Gas Analysis Glossary

The following are a list of terms that could of assistance to you in understanding Gas Chromatography better.

Solid, granular material used to pack columns and on the surface of which sample components are held by adsorptive forces.

Cancels run. Increases temperature to highest programmed temperature then resets program.

Air Peak
The peak of a substance which is not retarded by the column material, thus indicating the time necessary for the carrier gas to travel from the injection point to the detector. A "marker".

Ambient Temperature
The temperature outside the chromatographic system.

An electrical element containing a series of resistances which may be selected by a switch to produce the reduction of input voltage to a recorder by a fixed factor.

see Peak.

The portion of the chromatogram recording the detector response when only the mobile phase emerges from the column.

Bonded Phase
A stationary phase which is covalently bonded to the support particles or to the inside wall of the chromatographic column.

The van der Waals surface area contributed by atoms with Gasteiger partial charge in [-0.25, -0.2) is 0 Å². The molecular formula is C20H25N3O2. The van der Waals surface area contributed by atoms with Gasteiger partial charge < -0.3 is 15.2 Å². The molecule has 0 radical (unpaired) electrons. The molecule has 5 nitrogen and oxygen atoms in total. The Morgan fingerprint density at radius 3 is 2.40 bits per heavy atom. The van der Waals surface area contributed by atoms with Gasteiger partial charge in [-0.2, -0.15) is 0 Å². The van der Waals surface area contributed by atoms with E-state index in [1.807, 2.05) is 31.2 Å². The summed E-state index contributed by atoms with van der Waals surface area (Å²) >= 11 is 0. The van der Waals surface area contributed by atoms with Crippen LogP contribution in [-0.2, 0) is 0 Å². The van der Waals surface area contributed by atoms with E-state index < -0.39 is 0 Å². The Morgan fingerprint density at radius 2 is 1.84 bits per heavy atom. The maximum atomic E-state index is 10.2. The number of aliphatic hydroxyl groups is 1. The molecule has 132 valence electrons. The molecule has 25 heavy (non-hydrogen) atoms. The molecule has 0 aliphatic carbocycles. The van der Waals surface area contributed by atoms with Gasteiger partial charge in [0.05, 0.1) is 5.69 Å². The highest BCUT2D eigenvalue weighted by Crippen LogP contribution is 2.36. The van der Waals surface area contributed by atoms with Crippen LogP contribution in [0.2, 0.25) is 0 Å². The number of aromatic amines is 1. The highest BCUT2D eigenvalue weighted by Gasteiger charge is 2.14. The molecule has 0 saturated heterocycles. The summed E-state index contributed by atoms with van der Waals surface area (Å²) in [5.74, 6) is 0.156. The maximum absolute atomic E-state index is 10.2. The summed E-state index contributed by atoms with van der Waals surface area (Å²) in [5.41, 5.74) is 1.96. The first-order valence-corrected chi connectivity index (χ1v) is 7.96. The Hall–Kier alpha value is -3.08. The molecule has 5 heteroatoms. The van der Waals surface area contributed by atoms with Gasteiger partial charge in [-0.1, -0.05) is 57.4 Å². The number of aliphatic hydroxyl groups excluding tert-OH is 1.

Bypass Injector
A device in which the sample is first introduced into a chamber (loop) temporarily isolated from the mobile phase system by valves which can be changed so as to make an instantaneous switch of the mobile phase stream through the chamber to carry the sample to the column.

Capillary Column (Open Tubular Column)
A column made of fused silica, glass, or stainless steel with an internal diameter equal to or less than 0.53 mm. The tube wall is coated with the stationary phase and there is an open unrestricted path for the mobile phase.

Carrier Gas
The gas, usually helium, nitrogen, argon, or hydrogen which consistantly flows from a pressurized source through the column, transporting components of the sample with it.

A graphical or other presentation of detector response, concentration of analyte in the effluent or other quantity used as a measure of effluent concentration vs. effluent volume or time.

Chromatograph (verb)
To separate by chromatography.

Chromatograph (noun)
The assembly of apparatus for carrying out chromatographic separation.

A physical method of separation in which the components to be separated are distributed between two phases one of which is stationary (stationary phase) while the other (the mobile phase) moves in a definite direction.